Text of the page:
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Author: Fulcrum Institute Development Team

Report, Discuss, and Reflect (~1.5 hrs.)

Due by Wednesday in the Discussion Forum

For your report this week, post your temperature story, from "What is Room Temperature" Part E.

  • Add your temperature vs. time graph to your post as an attachment. Your data may raise new insights or questions for your group to discuss.
  • Post your report as early as you can (by Wednesday at the latest); the earlier the reports, the more time for a rich discussions.

Due by Saturday in the Discussion Forum


NOTE: Before you begin to discuss, take a few minutes to reread Scientific Discussions in the Classroom and Online.

Let the Discussion Begin!

Whether gathering in a circle to discuss a science investigation face-to-face, or gathering in a virtual circle online, discussions are invaluable. We crystallize our ideas as we prepare to jump into the conversation, we gain insight and perspective from others, and clear up areas of confusion. Read your study group's temperature stories and begin your discussion with the question below:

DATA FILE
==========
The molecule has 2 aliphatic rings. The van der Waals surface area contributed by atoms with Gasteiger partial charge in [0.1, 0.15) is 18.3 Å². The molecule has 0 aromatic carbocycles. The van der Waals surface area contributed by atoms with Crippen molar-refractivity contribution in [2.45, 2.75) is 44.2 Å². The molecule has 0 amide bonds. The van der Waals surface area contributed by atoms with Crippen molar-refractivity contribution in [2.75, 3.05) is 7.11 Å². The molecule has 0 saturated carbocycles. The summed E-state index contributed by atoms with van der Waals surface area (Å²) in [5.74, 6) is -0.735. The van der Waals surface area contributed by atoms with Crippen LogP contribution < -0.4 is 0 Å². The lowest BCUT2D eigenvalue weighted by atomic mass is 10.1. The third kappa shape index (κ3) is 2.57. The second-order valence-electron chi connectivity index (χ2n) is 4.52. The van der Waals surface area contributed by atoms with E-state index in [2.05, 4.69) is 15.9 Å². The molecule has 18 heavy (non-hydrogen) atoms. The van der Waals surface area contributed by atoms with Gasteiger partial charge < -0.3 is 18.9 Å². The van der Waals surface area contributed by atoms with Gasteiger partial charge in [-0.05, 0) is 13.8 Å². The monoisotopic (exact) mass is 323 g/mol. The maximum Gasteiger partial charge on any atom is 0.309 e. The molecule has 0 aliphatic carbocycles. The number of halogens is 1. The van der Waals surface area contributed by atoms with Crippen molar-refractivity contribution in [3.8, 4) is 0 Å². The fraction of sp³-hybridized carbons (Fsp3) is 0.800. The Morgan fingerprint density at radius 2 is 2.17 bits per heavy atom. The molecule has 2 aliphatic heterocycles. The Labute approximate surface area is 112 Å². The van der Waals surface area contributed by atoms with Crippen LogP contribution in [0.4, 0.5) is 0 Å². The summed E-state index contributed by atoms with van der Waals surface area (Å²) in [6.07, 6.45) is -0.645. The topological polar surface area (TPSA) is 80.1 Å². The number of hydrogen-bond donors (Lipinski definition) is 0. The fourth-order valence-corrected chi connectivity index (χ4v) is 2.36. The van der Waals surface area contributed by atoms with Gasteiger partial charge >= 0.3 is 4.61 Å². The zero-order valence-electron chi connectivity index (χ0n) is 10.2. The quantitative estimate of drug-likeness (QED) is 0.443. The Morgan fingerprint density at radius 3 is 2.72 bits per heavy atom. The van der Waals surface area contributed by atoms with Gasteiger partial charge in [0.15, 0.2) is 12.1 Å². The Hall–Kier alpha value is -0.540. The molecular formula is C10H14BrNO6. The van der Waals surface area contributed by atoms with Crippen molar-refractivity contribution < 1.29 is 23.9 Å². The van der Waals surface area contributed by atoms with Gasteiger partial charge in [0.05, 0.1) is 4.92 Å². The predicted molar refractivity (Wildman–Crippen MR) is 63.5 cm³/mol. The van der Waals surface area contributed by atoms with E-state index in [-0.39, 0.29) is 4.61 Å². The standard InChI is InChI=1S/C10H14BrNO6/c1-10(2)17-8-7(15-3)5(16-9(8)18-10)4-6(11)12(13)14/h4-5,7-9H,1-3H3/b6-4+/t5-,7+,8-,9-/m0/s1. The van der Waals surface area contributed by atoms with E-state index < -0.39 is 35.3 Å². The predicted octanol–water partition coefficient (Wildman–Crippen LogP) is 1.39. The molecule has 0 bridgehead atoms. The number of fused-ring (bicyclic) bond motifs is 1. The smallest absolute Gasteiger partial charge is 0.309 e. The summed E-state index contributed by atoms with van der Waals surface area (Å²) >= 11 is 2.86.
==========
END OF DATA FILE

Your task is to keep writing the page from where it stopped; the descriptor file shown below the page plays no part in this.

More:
Due by Friday in the Discussion Forum

Post your Thought Experiment. Please give as much detail as possible, and explain the process using both a macroscopic and a microscopic model.

NOTE: This is your own hypothesis - wait to read others' thoughts until after you post. There's no need to read or discuss the thought experiments now. At the end of the course you'll return to them to assess how your thinking has changed.

Reflect on this week's work

Look back at this week's goals, read What's the Big Idea?, and reflect on your work this week, including the discussion.

What's the Big Idea?

On a macroscopic scale we measure temperature and find that the temperature of objects around us vary with "hotter" objects having higher temperature numbers associated with them than "colder" temperature objects. What do these numbers measure? If a temperature reads "zero" what is there nothing of?  On a particle scale temperature of an object is a measure of the average kinetic energy (energy of motion) of the moving particles of which the object is composed.

Questions for Reflection

  • What do you think is the most important thing you learned from this week's activities?
  • What surprised you? Why?
  • What questions are you left with?